Thursday, November 25, 2004

Network Coverage, who is best?

Wow, this is a tough topic, but one of the most crutial when purchasing a new cell phone, or deciding to switch service.
I want to start by saying that each persons needs for coverage area are different, and one plan that is perfect for someone else, may not be the right plan for you. A salesman who travels all over the country is going to have different needs than the person who wants to use their cell phone to make long distance calls from inside their house.
I happen to be lucky, and live in a condo that has AT&T Wireless, Cingular, T-Mobile, and Sprint PCS sites all within a 1/2 mile of my house (actually, all but Sprint are less than 1/4 mile from my place), giving me excellent coverage inside my condo. That works well for me, since I use my cell phone to make a majority of my long distance calls.
Verizon Wireless and Cingular Wireless both claim they have the best networks. Lets discuss.
Both networks were built by purchasing other carriers networks, and adding them to their own. You probably won't notice the difference, but your phone will. Sprint PCS, T-Mobile, and Nextel all basically have their own networks, and are continuing to build them. This is why they do not have the extensive coverage area the big two have (It is easier to buy a network that is already built, and reconfigure it to work with your network, than to build from scratch).
Verizon (in the New England area) used to be Bell Atlantic Nynex Mobile, and had the most confusing pricing maps ever created. For New England, they had upwards of 5 separate billing areas, that charged different rates based on where you were. This was because some of these networks were owned by other carriers(you had to know if you were on A-side or B-side, etc.). Now, they have purchased these other carriers, and offer the Americas Plan, which charges the same no matter where you are. They have been around the longest (as the cellular arm of the ILEC, incumbent local exchange carrier, otherwise known as the local phone company), and therefore have the most extensive network. They also use CDMA, which is very resilient to adding more users. Most of the licenses they own are 800mhz, which also gives them more range than the higher frequency 1900mhz, used my the newer PCS companies.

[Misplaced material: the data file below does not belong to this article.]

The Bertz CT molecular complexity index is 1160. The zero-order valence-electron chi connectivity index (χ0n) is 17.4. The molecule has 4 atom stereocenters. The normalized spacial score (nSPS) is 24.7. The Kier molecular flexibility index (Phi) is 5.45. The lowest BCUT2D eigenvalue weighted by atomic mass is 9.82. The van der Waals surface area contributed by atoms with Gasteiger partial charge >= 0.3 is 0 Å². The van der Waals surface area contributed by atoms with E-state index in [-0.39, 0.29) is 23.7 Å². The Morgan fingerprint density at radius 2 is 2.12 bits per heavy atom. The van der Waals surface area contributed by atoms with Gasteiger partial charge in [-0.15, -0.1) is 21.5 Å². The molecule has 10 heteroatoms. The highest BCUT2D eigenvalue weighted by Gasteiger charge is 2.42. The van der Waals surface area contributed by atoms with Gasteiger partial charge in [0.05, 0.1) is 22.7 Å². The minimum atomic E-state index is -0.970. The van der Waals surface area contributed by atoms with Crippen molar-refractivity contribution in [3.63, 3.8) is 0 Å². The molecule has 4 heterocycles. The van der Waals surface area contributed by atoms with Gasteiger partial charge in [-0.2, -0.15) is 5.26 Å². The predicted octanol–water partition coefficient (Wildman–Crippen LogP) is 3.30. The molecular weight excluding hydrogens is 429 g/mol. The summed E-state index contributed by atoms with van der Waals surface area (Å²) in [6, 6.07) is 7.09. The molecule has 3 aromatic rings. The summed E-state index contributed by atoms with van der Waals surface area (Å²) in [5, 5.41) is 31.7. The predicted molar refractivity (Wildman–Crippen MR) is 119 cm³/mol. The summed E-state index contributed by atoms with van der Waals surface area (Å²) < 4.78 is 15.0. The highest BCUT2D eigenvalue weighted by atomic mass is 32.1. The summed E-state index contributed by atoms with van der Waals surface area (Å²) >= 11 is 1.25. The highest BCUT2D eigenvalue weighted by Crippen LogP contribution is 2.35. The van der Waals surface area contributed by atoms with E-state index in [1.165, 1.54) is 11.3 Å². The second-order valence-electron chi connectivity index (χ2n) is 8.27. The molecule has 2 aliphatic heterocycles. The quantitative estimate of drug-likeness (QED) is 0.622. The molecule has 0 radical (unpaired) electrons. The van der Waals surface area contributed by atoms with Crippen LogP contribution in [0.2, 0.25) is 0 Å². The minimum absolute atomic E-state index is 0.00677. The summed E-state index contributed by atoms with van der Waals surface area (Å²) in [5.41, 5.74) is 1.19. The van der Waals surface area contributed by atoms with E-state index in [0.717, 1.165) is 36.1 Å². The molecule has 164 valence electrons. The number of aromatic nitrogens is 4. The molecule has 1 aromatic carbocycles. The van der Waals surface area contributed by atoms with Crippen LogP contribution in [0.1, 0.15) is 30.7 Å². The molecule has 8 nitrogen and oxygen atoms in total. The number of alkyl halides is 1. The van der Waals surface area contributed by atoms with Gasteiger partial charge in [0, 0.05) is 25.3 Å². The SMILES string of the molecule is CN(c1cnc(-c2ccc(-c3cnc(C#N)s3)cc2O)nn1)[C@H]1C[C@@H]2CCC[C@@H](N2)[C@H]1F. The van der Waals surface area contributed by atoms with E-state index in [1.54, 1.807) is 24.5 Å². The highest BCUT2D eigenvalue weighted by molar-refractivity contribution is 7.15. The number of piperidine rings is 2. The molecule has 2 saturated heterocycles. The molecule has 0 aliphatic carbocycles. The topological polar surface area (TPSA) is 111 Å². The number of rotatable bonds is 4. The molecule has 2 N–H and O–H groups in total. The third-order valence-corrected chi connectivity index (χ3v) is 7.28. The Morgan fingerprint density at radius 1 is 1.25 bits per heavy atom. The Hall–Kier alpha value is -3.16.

I have also noticed that Verizon is the only provider to have diesel generator backup for every site they own. They are the only carrier I have seen to do this. Most others rely on battery backup, but that will only last 12-24 hours, maximum.
Cingular also has an extensive network, made better by the recent acquisition of AT&T Wireless. Cingular was previously Cellular One in New England, and was also one of the two original cellular carriers in this area (along with BAM). They run a majority of their sites at 800mhz (except for the former AT&T sites, which are 1900mhz), which also gives good range. They have the area very well covered, and still build sites to fill in dead spots, and expand the network.
Sprint has less towers, but has been very aggressive at building sites. I would hazard a guess and say that if you live in a populated area, you will have coverage. They have the most accurate system maps, and unless you are traveling often to more remote areas, you should have good coverage. Their system is exclusively CDMA and 1900mhz, so you will have roaming capabilities to Verizon if your phone supports the frequencies.
T-Mobile has also been very aggressive at building sites in New England, and in my opinion, has made huge strides in filling in dead spots and coverage holes. In my travels, I find T-Mobile sites everywhere I find the other carriers, and they (like Sprint PCS) will have many smaller sites to fill in network holes (such as flagpole and steeple mounted sites). Both Sprint and T-Mobile have been expanding there coverage in Central Mass, as well as on the Cape and other outlying regions.